Sometimes couples have very different ideas of how retirement will look, and just assume their partner is on the same page. For example, maybe he just craves the peace and quiet of a cabin by the lake, while she hopes to move closer to the kids. An even more basic question is if couples will retire at the same time. While it is often assumed that this will be the case, according to a Center for Retirement Research study, less than 20 percent of couples actually do.

In addition, it’s important that other people around you understand the transition you are currently going through. Take your children out to lunch one on one, and just talk generally about your hopes and aspirations for the next chapter of your life, without piling pressure on them to be more involved in your life unless they want to. This will allow them to be more supportive and understanding of your situation, and hopefully prevent some misunderstandings that can be sometimes built on unwarranted assumptions.

Have a Plan, but Don’t Be Afraid to Be Spontaneous

Having a financial plan is crucial, and so is having a basic idea of what lifestyle you would like to have. That being said, don’t be afraid to change course and don’t lock yourself into a lifestyle before trying it out. Many retirees feel like they have to “buy their last car” and do “all the repairs to the house that it will ever need” before retirement. At the core of that is fear that they may not have the income to do those things once the paycheck is gone away. However, financial independence means that you have the financial means to replace your current lifestyle, which includes being able to buy new vehicles when the old ones wear out. That need doesn’t somehow magically go away when you reach retirement. A better course is to figure out what it costs to live your life comfortably before retirement, and then seek to replicate that income level in retirement itself.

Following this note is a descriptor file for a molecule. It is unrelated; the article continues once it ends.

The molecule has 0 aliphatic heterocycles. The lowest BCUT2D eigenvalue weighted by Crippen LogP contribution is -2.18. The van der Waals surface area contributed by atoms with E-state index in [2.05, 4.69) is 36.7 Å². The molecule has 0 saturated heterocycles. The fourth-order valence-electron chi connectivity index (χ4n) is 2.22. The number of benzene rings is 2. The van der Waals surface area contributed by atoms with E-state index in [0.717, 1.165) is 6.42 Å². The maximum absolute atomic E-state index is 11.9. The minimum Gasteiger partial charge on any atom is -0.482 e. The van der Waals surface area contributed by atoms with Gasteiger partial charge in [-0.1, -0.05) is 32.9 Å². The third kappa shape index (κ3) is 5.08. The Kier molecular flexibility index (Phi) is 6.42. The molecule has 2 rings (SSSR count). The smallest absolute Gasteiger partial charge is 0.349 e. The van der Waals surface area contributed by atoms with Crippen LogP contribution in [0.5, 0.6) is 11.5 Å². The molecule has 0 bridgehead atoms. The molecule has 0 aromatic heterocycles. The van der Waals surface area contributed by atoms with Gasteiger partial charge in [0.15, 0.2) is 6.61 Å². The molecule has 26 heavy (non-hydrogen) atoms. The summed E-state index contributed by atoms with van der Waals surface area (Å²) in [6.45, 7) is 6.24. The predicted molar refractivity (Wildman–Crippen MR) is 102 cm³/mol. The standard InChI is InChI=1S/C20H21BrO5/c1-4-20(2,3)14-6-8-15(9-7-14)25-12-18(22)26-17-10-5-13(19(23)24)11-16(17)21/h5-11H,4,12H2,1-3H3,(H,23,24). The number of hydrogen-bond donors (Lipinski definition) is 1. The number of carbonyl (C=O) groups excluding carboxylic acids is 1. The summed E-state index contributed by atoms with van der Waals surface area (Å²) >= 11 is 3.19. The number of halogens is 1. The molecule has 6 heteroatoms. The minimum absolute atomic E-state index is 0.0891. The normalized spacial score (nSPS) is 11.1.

Once your plan is in place, and the projected retirement income is sufficient to meet your needs, I recommend having a loose plan for your retirement lifestyle, but leave some room for spontaneity. For example, we have clients that are absolutely convinced that the current home is one they will entertain their grandkids in, and eventually die in. That’s fine, but what if your children’s jobs take them across the country? With a big empty house, will you still stay in it forever? Others are convinced that they will move to some exotic beach locale, and go ahead and buy a condo there without trying out the lifestyle first.

Our encouragement is to take baby steps into this transition as much as you can before you jump in headfirst. That goes for both big financial and lifestyle decisions. Remember that most statistics tell us that there is a high probability that at least one spouse will live to age 90 or longer. Retirement can be a long time, so give yourself time to try things out before rushing in headlong.

Conclusion

It is possible to “fail at retirement” even if you have plenty of money. So before you tell your boss and coworkers that you’re leaving, take some time to reflect on the transition you are about to go through. Then talk it out with your spouse, friends, and family. Last, make sure you have a plan, but leave some room for changes in case things don’t go as you expect. Retirement is a major phase of life, one that is full of adventure and challenges all its own. Take some time, talk to your Personal CFO and financial advisor, and make sure its the best time of your life.